The hidden information about the study abroad program that should have been emphasized more is the cohesion of the different cultural backgrounds that would be present during the program. This is what I found to be most valuable. This was the first time I met Indonesians and I began to know them on a personal level. Being with other students my age for 16 days, I know their pet peeves, their interests, their taste of music, their favorite and least favorite foods, their personality type, and their family and social life back at home. Every single one of us became close friends and as the time got near to the end, there was sadness and depression among all of us because we would all be separated and going back to our “normal” lives again.
Tears poured from everyone’s eyes when we had to leave to catch our flights back to our country. Hugs, gifts, handshakes, and bows were exchanged and no one wanted to leave. The Japanese students seem like the lucky ones because they get to stay in Matsuyama, but it’s not that much better for them because they had to watch us leave. Who knows when I’ll be able to see my friends again, but I know someday I will.
My 16 days in Japan was not enough time because I wanted to stay longer to continue learning more of the Indonesian and Japanese languages. I wanted to stay with my friends there and travel with them more. I wanted to experience more of the culture and learn more from the local villagers I met. I saw numerous temples that were built with the highest quality of materials and were the most beautiful structures I’ve ever seen. The wood was hand carved which created magnificent figures of dragons, koi fish, samurais, gods and guardians, and beautifully created designs. Being in the presence of something so spiritual and meaningful brought a Zen-like feeling. I felt at home in Japan, especially during our time in the countryside where we spent the second half of our trip.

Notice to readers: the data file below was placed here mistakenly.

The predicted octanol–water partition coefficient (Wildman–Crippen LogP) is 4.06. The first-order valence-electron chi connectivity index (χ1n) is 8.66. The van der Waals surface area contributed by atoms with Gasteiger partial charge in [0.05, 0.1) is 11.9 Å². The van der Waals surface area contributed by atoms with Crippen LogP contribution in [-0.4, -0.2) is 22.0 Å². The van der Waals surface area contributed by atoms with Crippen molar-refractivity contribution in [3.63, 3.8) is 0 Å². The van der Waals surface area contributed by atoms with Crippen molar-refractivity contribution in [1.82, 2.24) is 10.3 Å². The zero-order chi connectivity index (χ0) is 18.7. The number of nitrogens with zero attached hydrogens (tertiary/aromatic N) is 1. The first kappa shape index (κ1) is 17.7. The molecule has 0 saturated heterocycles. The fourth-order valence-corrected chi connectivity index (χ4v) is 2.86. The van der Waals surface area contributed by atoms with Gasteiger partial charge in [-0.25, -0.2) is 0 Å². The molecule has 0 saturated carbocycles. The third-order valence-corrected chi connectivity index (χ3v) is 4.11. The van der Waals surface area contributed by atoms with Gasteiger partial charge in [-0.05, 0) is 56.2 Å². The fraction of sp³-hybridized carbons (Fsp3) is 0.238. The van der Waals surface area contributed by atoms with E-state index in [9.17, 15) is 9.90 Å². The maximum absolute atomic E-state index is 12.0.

We stayed in Kawanouchi Village where we lived in old, traditional Japanese houses. We lived in the village with the locals and worked on the rice paddy fields along with the non-profit organization whose efforts were to restore the terrace fields and to attract more city-folk to the countryside to see the real importance and value of sustainable agriculture. The river flowed next to our house as if it were part of our backyard and we had our very own waterfall. The cherry blossoms were in bloom, oranges were going on trees, and there were large mountains surrounding us with terrace fields every step of the way down. I felt really in tune with nature and it was the greatest feeling being outdoors. Living with the villagers and participating in their everyday activities was one of my favorite parts of my study abroad trip.